Results Based Facilitation (RBF) is a competency-based approach to participating in and facilitating meetings that get results. The six RBF competencies move groups from talk to action by focusing on meeting results and by developing an accountability framework for commitments to aligned action. RBF provides results within programs, as well as for organizations and communities. RBF skills ensure that participants, conveners, and facilitators work together, entering a meeting with results in mind and leaving with action commitments in hand. ImpactTulsa offers workshops to support partners with learning and applying RBF skills to equip them with tools to move teams from talk to action.
To better understand the impact of the workshops, we talked with Jordan Sheffield-Mix, content manager for Early Childhood Education at Tulsa Public Schools, to learn how she and her team went on to apply Results Based Facilitation within their own work. We are sharing her feedback with the rest of the community because it brings value to those who have already participated in RBF and those who are considering signing up for future workshops.
Q: What stands out about the RBF training that you think would be valuable to other education and nonprofit partners?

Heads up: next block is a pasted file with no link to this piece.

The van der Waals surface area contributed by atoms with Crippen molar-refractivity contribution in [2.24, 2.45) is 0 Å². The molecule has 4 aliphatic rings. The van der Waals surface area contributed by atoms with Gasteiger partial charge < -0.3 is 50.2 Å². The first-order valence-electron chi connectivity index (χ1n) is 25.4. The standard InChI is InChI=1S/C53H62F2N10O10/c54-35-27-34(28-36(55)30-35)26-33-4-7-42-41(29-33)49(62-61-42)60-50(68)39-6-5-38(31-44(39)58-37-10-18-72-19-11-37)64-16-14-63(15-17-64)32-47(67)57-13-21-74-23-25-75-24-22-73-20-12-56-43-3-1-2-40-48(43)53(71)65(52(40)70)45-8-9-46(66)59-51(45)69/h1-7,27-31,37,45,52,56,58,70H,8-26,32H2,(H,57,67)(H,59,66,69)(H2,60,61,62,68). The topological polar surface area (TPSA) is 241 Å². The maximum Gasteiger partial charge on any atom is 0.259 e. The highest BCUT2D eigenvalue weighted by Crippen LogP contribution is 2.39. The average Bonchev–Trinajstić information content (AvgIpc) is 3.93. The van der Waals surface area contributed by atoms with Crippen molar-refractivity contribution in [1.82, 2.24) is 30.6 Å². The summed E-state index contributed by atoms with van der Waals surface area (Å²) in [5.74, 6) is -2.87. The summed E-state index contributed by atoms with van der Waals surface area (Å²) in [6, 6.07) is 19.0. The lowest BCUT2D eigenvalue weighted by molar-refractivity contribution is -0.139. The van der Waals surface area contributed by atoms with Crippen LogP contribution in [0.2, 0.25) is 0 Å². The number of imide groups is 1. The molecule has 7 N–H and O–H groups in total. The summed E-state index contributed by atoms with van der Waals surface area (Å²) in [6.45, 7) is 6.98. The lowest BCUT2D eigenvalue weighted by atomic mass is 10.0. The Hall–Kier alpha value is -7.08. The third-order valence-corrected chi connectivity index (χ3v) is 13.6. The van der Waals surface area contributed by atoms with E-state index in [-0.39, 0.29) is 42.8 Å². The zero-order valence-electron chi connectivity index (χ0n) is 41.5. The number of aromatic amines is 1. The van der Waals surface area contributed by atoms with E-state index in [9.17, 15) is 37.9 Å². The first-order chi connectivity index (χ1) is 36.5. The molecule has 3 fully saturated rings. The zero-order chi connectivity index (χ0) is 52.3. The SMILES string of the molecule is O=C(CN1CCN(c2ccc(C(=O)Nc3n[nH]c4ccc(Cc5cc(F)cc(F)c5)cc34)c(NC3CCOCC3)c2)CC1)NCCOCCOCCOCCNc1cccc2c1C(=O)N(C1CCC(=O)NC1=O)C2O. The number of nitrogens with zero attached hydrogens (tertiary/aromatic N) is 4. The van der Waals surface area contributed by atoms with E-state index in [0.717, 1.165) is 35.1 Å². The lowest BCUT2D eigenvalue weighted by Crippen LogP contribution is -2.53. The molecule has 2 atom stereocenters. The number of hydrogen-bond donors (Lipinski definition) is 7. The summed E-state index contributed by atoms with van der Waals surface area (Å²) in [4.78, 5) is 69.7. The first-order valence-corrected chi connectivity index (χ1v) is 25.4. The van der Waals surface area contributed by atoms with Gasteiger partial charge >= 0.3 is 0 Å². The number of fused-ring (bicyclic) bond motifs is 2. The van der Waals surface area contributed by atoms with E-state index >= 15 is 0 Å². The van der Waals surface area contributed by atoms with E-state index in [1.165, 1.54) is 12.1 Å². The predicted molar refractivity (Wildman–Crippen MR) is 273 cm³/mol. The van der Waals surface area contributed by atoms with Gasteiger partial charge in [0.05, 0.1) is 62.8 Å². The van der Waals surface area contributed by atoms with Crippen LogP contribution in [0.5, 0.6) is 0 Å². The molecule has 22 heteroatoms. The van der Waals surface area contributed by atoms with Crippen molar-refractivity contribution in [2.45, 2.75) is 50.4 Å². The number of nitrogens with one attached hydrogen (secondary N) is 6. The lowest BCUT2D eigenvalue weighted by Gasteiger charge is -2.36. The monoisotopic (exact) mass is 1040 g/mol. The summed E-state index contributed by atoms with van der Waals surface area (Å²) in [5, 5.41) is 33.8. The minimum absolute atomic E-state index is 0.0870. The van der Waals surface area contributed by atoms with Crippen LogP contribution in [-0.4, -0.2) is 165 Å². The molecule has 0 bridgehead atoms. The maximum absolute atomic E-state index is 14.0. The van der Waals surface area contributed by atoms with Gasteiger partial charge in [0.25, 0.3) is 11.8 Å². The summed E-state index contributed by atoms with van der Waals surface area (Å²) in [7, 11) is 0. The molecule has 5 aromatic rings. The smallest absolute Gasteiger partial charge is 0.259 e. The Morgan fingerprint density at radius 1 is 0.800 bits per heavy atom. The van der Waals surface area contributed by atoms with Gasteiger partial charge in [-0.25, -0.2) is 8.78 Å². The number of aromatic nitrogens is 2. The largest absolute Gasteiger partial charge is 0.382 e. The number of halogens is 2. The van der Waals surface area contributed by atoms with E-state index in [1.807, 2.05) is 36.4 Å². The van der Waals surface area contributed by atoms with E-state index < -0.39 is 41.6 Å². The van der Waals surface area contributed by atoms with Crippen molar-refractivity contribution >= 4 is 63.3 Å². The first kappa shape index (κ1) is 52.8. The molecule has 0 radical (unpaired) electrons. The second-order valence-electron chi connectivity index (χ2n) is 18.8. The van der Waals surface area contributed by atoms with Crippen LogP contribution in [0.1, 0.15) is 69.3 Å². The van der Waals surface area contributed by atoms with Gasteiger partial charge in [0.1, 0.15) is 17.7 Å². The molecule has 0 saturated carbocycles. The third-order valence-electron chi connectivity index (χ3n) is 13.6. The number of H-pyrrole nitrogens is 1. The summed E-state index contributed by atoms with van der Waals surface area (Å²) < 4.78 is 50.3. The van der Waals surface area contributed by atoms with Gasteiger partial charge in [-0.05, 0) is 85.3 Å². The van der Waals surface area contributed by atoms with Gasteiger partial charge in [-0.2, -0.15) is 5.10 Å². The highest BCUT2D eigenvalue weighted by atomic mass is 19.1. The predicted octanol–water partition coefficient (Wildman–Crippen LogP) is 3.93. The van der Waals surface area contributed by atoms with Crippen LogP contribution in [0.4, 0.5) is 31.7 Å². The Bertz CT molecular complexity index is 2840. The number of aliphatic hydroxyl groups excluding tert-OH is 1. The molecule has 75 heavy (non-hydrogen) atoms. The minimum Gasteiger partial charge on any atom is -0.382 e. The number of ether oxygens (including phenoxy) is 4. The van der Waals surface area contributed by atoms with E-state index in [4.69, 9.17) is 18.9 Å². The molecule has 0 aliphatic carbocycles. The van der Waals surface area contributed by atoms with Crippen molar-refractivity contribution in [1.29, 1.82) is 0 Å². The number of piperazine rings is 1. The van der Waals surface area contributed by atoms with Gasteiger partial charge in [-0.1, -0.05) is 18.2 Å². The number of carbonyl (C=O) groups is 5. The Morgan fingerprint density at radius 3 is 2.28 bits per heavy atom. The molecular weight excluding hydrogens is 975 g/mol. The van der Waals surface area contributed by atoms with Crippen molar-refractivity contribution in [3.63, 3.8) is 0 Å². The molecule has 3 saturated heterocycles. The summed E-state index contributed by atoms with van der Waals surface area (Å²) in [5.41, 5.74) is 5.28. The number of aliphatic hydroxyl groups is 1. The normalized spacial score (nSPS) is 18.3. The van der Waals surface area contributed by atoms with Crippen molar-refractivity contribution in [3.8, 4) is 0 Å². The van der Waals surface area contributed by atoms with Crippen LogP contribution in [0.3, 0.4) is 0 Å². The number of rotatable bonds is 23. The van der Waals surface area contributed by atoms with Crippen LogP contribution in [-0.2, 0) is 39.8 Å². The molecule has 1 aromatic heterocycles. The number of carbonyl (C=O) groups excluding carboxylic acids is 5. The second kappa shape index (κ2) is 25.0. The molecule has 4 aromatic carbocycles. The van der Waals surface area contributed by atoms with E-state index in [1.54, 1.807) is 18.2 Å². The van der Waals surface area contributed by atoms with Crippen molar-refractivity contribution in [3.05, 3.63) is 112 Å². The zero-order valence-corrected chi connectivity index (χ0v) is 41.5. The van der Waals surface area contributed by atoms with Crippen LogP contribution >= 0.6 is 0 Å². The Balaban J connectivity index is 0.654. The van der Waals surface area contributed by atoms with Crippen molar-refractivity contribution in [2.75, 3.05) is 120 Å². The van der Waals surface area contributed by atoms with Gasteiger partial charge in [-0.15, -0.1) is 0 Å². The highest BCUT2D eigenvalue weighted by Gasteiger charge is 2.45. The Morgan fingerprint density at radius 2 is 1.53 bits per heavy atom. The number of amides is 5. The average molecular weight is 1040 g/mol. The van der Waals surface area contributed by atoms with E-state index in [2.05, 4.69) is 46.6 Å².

A: Workshop content and structure. Oftentimes, we are asked to lead meetings to move projects and initiatives forward but have not received training or college coursework that focuses on facilitation, so having this training available is helpful because it supports you in having a more intentional meeting design that truly generates results and action steps.
In my role, I am often the person giving feedback and coaching others (live), so it was really helpful to have that kind of support for myself through this training.
Q: Now that you’ve had time to integrate Results Based Facilitation into your work, what tools have been most meaningful to you?
A: Recently, I used Proposal Based Decision-Making and it helped bring equity of voice into the space, which was especially important to me because it was a meeting where new team members were joining alongside current staff members.
Q: How has RBF made a difference for your team?
A: I believe the training resonated most with our team members who facilitate meetings. I saw them implement RBF strategies into meetings immediately. I even used feedback from the enactment to reshape a meeting that I held. However, even for team members who are usually participants in meetings, I’ve seen a difference in how our team interacts. I think we all have a shared understanding of the different roles in meetings and the purpose of tools- and that makes a difference.